Engineers at NASA's Jet Propulsion Laboratory have finally built a robot that will be able to chart the icy waters found in outer space — like on Jupiter's moon Europa — going where no other space robot has gone before.
The Buoyant Rover for Under-Ice Exploration (BRUIE) is operated through satellite link and designed to cling onto the underside of ice with metal tires, transmitting measurements back to scientists and assessing whether the waters host other life-forms. Scientists have already built rovers that can withstand the dry terrain of the Earth's moon and Mars, but this is the first such machine built to explore extraterrestrial aquatic bodies.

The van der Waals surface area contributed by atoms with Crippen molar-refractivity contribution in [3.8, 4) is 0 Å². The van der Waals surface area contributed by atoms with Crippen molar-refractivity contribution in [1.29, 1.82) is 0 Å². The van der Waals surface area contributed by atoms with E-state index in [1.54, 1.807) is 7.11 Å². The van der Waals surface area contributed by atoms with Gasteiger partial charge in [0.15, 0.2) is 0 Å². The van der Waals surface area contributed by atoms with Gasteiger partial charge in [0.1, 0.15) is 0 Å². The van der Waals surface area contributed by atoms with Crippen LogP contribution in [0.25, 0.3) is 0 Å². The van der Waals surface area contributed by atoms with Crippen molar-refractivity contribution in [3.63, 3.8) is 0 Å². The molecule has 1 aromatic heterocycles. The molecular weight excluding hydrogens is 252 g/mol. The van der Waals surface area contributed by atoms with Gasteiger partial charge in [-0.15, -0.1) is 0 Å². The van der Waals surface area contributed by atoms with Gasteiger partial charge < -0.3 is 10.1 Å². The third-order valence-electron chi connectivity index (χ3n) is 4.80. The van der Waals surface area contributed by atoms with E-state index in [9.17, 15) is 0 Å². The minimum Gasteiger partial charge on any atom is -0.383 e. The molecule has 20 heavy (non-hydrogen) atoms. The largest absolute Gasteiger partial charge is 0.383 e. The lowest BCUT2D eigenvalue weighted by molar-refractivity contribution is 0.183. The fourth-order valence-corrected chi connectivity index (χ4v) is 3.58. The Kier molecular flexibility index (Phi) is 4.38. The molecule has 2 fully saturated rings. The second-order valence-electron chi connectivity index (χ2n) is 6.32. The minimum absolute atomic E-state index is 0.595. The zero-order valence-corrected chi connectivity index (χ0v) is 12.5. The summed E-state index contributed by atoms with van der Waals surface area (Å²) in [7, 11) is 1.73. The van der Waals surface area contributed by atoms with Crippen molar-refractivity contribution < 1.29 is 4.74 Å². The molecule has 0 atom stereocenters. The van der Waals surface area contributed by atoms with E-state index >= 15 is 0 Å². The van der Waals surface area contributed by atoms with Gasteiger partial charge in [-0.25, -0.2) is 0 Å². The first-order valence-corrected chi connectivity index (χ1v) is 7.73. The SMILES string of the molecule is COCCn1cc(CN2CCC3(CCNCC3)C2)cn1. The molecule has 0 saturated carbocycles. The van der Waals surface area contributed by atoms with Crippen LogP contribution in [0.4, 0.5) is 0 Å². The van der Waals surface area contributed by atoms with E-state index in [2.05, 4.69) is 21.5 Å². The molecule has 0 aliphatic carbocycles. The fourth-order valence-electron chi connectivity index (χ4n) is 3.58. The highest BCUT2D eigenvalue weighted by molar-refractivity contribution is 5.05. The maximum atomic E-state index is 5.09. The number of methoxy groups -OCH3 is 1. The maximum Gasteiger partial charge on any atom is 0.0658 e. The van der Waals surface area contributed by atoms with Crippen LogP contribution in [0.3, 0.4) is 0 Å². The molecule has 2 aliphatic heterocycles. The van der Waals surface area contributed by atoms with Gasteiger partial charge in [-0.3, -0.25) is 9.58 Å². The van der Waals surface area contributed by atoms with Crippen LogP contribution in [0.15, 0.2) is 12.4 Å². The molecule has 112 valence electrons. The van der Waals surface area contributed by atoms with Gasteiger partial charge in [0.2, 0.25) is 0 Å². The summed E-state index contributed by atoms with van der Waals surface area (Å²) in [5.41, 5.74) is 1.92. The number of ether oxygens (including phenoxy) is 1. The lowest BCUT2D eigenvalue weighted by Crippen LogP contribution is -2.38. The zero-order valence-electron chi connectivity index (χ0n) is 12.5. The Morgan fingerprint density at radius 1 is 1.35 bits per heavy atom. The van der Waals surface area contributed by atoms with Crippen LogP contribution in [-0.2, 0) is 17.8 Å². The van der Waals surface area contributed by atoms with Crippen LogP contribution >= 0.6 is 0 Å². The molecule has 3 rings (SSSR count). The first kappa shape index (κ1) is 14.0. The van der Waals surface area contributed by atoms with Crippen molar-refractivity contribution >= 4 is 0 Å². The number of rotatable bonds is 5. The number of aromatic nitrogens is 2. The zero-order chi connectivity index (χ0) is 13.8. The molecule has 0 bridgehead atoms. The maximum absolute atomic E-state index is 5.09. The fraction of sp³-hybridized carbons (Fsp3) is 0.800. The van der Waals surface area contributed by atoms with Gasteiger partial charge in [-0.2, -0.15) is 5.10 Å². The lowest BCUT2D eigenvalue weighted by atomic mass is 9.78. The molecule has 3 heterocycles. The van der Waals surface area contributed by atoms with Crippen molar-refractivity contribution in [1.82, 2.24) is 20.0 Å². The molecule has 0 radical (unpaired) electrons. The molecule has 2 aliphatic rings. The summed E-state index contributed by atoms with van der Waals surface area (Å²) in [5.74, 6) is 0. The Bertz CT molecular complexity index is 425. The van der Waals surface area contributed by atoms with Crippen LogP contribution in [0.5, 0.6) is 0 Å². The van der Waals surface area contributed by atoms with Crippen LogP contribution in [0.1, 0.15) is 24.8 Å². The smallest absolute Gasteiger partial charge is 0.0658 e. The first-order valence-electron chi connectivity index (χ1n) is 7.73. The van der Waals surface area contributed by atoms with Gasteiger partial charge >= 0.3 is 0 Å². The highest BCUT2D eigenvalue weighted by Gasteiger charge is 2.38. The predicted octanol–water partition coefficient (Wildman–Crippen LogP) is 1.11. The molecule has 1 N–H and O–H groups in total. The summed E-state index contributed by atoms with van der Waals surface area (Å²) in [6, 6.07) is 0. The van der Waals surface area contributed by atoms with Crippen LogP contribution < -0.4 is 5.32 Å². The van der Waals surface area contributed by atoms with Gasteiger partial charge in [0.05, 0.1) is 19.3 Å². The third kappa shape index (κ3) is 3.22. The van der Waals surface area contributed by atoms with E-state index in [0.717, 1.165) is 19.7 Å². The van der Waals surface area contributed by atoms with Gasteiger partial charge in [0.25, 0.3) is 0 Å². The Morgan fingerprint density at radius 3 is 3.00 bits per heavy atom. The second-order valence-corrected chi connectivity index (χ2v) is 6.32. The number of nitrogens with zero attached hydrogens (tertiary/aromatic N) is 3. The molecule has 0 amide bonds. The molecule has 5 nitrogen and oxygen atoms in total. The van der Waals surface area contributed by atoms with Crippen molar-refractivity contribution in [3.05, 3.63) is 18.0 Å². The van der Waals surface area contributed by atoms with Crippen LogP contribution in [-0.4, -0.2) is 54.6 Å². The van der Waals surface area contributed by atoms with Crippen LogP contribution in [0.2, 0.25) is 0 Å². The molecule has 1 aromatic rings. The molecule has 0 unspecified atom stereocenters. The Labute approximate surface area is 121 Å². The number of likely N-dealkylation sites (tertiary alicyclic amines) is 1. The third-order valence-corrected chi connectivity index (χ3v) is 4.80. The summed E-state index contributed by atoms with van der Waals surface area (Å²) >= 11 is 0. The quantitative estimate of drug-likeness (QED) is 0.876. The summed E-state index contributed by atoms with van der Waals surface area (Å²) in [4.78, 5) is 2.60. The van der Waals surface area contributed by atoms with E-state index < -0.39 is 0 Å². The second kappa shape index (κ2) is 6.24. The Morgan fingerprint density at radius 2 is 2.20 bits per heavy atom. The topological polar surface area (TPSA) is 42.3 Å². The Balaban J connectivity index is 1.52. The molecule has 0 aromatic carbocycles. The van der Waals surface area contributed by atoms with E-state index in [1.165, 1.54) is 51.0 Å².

BRUIE is currently being tested in frozen Alaska lakes, but engineers hope that the robot will one day be flown to Europa. NASA maintains that although the rover is prototyping exploration on other celestial bodies, the test runs in Alaska are also allowing scientists to gain a better understanding of Earth’s frozen waters — at present, 95% of Earth’s oceans remain unchartered.